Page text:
JH: Why do you think that is?
QT: Maybe the idea of mortality. I don't know. You get more sentimental as you get older. You've probably gone through more emotional things. I know the thing that really bugged me is I really want to have a wife and kids. It's not necessarily one of those things you keep with you that you struggle with, but that's one of the things that I currently am like, "I need to figure that out, now."
JH: Yeah. I have the same thing. We talk about it. What do you think is standing in the way of that?
QT: More times than not, it's you. It's you. It’s myself. I'm standing in the way of it.
JH: It's you standing in the way, but what is that part of you that's standing in the way of it?
QT: I don't know, maybe it's the same thing that stood in the way of The Low End Theory. Or the same thing that stands in the way of Mid90s being locked and finished.
JH: Right, your obsession is so much with your work.
QT: No, no, no. Your obsession could be with being good, or not wanting to fail. Not wanting to have a failed relationship. I don't have any fears of that, but… I don't know.
JH: Well, I think you do have fears of that.
QT: I just want to do it. I just want to have it happen. Wife and kids, you know.
JH: It's the fear of failure, I think you're right. With a relationship, there's no control, because there's a person that's not you. For me — why work is easier than that stuff — is because I know if I work hard enough, and sit in the fucking editing room, or write my ass off for hours and hours, I'm in control of it working. I think relationships are scary in that way.
QT: You can't control another person, and you shouldn't want to.
JH: Exactly, but it's scary that they could just leave, or change. I think the control element, sometimes, makes me scared when it's relationships with friends, or a girlfriend, or something.
QT: Yeah, because you want to be loved, you want to be respected. You don't want to be lied to, you don't want to lie to someone. You don't want to be hustled. You want to be able to be yourself, you want to be free, you want to be kind, you want to truthful, and loving, and honest. All these things that anybody would want.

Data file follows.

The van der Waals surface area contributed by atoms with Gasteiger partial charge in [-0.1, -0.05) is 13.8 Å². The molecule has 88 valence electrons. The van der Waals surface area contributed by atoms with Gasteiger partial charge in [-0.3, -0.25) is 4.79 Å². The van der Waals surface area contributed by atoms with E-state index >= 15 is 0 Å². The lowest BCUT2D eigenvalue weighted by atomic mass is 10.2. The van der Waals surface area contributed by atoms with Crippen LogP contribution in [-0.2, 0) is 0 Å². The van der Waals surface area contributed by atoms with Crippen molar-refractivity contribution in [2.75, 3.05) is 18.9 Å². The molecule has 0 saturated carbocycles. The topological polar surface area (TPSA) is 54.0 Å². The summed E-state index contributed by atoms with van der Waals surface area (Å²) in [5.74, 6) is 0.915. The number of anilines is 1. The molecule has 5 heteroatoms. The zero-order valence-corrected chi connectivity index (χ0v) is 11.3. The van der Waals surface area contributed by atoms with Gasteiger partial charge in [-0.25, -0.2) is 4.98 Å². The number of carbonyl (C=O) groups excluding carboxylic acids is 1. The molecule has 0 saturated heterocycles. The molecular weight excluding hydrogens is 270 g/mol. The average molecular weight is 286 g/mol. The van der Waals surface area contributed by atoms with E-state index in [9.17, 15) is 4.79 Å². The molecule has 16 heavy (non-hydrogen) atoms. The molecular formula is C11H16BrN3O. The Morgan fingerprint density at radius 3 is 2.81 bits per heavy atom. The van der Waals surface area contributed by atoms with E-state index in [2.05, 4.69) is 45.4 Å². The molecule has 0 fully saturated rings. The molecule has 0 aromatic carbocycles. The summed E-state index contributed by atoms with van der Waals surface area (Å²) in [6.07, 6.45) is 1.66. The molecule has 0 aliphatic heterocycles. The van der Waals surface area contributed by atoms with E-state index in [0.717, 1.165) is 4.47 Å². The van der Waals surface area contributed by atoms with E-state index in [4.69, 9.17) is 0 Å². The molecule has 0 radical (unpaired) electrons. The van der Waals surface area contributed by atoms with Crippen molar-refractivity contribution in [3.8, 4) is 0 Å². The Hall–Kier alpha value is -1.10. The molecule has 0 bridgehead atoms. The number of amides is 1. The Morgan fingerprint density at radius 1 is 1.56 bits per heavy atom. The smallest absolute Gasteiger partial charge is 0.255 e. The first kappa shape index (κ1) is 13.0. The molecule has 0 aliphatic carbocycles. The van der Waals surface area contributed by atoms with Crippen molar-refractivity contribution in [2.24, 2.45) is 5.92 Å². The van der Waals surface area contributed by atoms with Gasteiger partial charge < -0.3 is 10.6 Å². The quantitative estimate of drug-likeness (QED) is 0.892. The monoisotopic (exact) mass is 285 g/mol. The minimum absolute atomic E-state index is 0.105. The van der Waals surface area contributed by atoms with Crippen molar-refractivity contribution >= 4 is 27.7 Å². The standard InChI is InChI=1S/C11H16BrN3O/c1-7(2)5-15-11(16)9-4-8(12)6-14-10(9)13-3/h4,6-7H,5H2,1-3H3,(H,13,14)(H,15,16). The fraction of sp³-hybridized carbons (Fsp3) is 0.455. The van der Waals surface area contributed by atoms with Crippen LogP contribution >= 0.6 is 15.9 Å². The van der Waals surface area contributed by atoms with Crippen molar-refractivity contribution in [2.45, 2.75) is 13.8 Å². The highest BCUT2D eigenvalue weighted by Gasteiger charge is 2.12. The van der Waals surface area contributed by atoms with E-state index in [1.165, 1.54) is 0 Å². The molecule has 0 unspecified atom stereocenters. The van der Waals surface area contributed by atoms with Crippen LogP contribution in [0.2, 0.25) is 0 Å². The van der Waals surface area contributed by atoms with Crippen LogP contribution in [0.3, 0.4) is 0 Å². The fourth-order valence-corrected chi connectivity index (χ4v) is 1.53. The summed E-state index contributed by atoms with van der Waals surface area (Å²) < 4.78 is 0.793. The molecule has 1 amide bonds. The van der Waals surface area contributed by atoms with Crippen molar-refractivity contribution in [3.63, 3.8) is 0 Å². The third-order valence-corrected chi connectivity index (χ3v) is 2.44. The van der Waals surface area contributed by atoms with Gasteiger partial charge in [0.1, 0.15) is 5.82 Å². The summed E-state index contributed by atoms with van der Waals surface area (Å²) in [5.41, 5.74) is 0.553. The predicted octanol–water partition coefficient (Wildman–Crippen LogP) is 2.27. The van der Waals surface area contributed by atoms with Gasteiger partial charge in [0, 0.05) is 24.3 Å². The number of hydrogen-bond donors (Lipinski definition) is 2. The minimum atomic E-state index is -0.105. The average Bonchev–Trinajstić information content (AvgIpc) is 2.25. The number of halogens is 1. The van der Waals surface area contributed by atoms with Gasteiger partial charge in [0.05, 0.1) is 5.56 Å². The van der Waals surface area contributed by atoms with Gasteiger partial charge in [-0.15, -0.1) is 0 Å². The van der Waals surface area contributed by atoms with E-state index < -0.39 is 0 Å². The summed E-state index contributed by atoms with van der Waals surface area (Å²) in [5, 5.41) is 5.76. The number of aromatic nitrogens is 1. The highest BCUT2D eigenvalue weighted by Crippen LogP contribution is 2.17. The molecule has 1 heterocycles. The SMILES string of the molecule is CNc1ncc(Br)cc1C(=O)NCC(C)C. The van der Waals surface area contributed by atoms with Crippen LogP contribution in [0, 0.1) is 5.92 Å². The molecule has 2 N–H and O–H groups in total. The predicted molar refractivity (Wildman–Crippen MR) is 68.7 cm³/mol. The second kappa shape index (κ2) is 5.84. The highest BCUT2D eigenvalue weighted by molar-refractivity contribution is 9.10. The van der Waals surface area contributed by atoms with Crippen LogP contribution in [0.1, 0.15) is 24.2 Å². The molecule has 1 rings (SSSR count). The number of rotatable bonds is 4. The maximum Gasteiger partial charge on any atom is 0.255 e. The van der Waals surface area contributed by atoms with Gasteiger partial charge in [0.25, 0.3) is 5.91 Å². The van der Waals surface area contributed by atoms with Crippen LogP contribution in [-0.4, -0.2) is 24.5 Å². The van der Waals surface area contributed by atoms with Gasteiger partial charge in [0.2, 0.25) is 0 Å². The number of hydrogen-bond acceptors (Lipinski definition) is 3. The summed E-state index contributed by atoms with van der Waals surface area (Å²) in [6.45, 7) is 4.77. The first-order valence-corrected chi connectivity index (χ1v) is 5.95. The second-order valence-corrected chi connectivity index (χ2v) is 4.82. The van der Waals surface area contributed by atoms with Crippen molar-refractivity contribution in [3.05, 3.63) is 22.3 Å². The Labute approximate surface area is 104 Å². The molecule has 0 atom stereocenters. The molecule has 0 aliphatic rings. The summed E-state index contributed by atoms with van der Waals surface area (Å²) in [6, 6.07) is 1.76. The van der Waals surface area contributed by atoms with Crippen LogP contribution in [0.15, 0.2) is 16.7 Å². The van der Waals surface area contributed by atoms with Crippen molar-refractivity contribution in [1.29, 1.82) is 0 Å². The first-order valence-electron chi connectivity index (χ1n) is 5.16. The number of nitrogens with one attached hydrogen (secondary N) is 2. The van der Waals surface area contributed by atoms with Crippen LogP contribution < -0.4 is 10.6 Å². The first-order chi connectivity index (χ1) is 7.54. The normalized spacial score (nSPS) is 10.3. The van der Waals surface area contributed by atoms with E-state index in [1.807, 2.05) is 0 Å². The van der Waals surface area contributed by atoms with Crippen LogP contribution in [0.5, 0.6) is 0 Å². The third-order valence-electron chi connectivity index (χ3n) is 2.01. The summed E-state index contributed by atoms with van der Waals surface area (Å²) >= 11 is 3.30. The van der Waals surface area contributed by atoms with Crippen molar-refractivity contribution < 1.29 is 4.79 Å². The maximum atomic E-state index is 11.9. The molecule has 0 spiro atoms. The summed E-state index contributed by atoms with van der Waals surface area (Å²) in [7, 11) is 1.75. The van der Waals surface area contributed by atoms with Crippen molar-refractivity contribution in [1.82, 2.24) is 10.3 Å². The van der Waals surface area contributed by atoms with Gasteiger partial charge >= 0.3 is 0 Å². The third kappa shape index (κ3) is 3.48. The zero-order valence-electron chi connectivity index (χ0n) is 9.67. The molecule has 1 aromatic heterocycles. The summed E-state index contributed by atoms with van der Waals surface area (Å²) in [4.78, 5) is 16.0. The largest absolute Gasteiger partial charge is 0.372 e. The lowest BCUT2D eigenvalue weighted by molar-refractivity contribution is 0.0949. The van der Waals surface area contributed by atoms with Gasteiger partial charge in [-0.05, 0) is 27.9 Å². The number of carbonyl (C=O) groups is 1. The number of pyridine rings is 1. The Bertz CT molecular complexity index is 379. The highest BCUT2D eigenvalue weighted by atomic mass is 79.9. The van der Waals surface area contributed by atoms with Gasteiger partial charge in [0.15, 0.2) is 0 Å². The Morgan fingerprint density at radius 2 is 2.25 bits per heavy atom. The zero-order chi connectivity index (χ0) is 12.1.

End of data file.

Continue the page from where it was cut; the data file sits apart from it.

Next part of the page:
And so you have to accept things. You have to be easy. It's human beings, it's people, it's love, it's emotions, it's nuance, it's context. You have to be more understanding and inviting, and you have to be optimistic.
JH: That's so wonderful.
QT: Yo, do I sound crazy?
JH: No, dude. What you just said was beautiful. It really hit home for me, because, in our work, you're so right. We're very fortunate. You're saying be easy, be loving, be optimistic, but there is no trace of that in my work. I'm loving to everybody—, seriously, very loving, and big-hearted, but it’s pressure-filled. It's so stressful that I find it hard in a relationship to just be easy. You know I'm not an easy breezy person. I'm kind of intense and kind of neurotic. It's hard for me to just lay back in the cut and like just let things breathe. That scares me about parenting. That scares me about marriage.
QT: But you know what? You have somebody there with you.
JH: Someone told me a cool thing about parenting. They said, "Being a parent is like having your heart in someone else's body."
QT: Boy, we've gotten off into love land here, huh?
JH: I don’t think you and I have ever had a conversation that didn’t go in this direction.
QT: It’s true man. Everybody’s got to make these choices about their lives, and it goes for anybody in any industry, not just ours. Especially in 2018 America where a lot of people in this country are single, or unmarried, or divorced. There’s not a high percentage of us that are in committed or functional, working relationships. You and I are part of that ill percentage, my man. A lot of it has to do with the village we’re in. It takes a village. It takes not even a village to raise a child, it takes a village to raise a mind, to raise a consciousness.
Our village today, unfortunately, is one that is heavily induced with likes and social media, and you're always on the go, and we’re all trying to be the most. There’s no real balance here. We have to be more loving and forgiving.